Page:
Author Topic: .90 cu in, 30,000 RPM, 7.2 HP custom built nitro engine  (Read 71490 times)

Offline strictlybusiness1

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Re: .90 cu in, 30,000 RPM, 7.2 HP custom built nitro engine
« Reply #315 on: October 26, 2018, 08:27:55 PM »
This is very interesting, considering that  one of the main enemies of any compression ignition engine is detonation.

Jim

Offline DRT

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Re: .90 cu in, 30,000 RPM, 7.2 HP custom built nitro engine
« Reply #316 on: October 26, 2018, 09:01:38 PM »
Isnt it? I thought so too. I knew you'd want to see this.

http://www.aero-news.net/index.cfm?do=main.textpost&id=08312146-cc40-476d-a000-57401f63f5b9

don't want to pull you guys off this interesting thread but Im sure you all will find it quite interesting how detonation is being used as a friend instead of the enemy.  Really cool technology is.

Email you later JA
TTYS

Offline strictlybusiness1

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Re: .90 cu in, 30,000 RPM, 7.2 HP custom built nitro engine
« Reply #317 on: November 25, 2018, 04:35:54 PM »
After testing many different tuned pipe prototypes we can finally show a dedicated chamber for use with 32 to 35 cc displacement gas engines. The bottom two prototypes will be going into production for this purpose. The posted photo clearly shows the difference between what is available on the market & what is necessary in an attempt at achieving maximum HP. A tuned pipes maximum internal volume, compared to the displacement of the engine in question, is definitely one  controlling factor in the design of any tuned pipe!

Jim Allen

« Last Edit: November 25, 2018, 07:51:49 PM by strictlybusiness1 »

Offline Admiral_dk

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Re: .90 cu in, 30,000 RPM, 7.2 HP custom built nitro engine
« Reply #318 on: November 25, 2018, 09:53:04 PM »
It might be the light or eyes deceiving me, but - is the bottom pipe in the picture having a continuously changing angle on the first diffuser cone ?

I ask, because I always felt that this would be the optimum, just like when used for sound (speakers, trombone etc.) or fluid dynamics (turbines etc.), where any kind of sharp edges are usually a no, no ....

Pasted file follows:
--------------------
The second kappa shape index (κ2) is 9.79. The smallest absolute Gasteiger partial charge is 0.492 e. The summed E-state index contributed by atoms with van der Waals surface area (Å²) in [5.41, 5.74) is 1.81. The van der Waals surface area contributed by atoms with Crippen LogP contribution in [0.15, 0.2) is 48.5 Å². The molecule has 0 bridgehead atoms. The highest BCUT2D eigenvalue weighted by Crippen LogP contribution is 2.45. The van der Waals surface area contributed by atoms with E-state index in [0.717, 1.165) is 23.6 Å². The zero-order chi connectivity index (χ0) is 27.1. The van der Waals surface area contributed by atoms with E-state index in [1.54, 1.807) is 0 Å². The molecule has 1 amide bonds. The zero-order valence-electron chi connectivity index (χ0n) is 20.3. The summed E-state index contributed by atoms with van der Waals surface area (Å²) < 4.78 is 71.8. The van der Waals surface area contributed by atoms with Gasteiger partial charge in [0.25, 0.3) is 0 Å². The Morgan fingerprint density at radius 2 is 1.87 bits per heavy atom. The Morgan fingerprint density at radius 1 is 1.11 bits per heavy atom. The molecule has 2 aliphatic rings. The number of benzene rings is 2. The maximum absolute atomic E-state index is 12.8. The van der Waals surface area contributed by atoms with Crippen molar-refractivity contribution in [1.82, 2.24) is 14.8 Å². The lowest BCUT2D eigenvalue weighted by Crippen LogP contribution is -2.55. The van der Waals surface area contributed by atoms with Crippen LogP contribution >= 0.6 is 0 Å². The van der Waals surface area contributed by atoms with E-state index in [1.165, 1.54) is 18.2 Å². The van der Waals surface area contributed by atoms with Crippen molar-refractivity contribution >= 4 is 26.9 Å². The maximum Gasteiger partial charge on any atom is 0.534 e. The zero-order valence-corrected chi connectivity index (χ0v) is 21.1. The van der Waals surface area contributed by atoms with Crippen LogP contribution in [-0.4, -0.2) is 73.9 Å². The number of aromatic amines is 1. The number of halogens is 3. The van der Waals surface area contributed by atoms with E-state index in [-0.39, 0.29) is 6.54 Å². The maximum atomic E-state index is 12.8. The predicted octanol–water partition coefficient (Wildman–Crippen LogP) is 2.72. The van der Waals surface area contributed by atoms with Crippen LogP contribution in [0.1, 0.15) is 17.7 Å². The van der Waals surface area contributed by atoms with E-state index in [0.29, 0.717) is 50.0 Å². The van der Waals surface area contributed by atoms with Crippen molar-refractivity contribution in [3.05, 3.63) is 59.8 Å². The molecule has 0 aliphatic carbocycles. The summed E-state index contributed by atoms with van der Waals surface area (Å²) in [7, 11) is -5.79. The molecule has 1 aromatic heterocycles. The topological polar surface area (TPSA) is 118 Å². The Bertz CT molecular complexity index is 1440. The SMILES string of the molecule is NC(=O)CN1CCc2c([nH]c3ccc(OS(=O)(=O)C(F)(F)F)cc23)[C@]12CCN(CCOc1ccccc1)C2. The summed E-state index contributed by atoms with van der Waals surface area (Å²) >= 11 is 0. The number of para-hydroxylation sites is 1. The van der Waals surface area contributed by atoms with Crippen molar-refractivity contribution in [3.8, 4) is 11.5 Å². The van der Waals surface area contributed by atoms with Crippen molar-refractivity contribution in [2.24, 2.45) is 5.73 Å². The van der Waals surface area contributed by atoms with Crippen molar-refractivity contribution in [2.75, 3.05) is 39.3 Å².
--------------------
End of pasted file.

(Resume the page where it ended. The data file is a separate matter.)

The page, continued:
Offline strictlybusiness1

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Re: .90 cu in, 30,000 RPM, 7.2 HP custom built nitro engine
« Reply #319 on: November 27, 2018, 06:50:37 PM »
Per,

Yes. We attempted to make a smoother transition from the header pipe through the diffuser sections to the mid-section by adding more pieces. Instead of the standard 2 or 3 sections found on most pipes there are 5 sections in the diffuser section. What is important is that there is no long length flat area from the exhaust window to the mid section of the chamber. The next thing is to CNC machine the sections to eliminate any flat area whatsoever.

Jim

Offline Roger B

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Re: .90 cu in, 30,000 RPM, 7.2 HP custom built nitro engine
« Reply #320 on: November 27, 2018, 07:03:51 PM »
Fascinating  ::)  :headscratch:  :ThumbsUp: There is so much to learn about two stroke engines
Best regards

Roger

Offline Admiral_dk

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Re: .90 cu in, 30,000 RPM, 7.2 HP custom built nitro engine
« Reply #321 on: November 27, 2018, 08:07:27 PM »
Ah and I thought that it was hydroforming as the first photo didn't show the welds of the cones but looked like it was two sheets welded end to end and then "blown up" to shape.

Very nice work none the less  :ThumbsUp:

Offline strictlybusiness1

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Re: .90 cu in, 30,000 RPM, 7.2 HP custom built nitro engine
« Reply #322 on: November 28, 2018, 05:17:55 PM »
Ah and I thought that it was hydroforming as the first photo didn't show the welds of the cones but looked like it was two sheets welded end to end and then "blown up" to shape.

Very nice work none the less  :ThumbsUp:

No Hydroforming but two pieces formed in a mold & then welded together. This is not the best method for making a prototype pipe because it cannot be easily modified or changed. Machined pipe sections are fitted to join inside or outside of their matting pieces. This method makes a completely smooth inside surface & a very strong joint even when the joint is silver soldered. The joint is typically .050" wide with each joining piece's thickness cut in half, typically .010" thick.  This method can also be used when joining sections that have a radius.

Jim Allen

« Last Edit: November 28, 2018, 07:31:01 PM by strictlybusiness1 »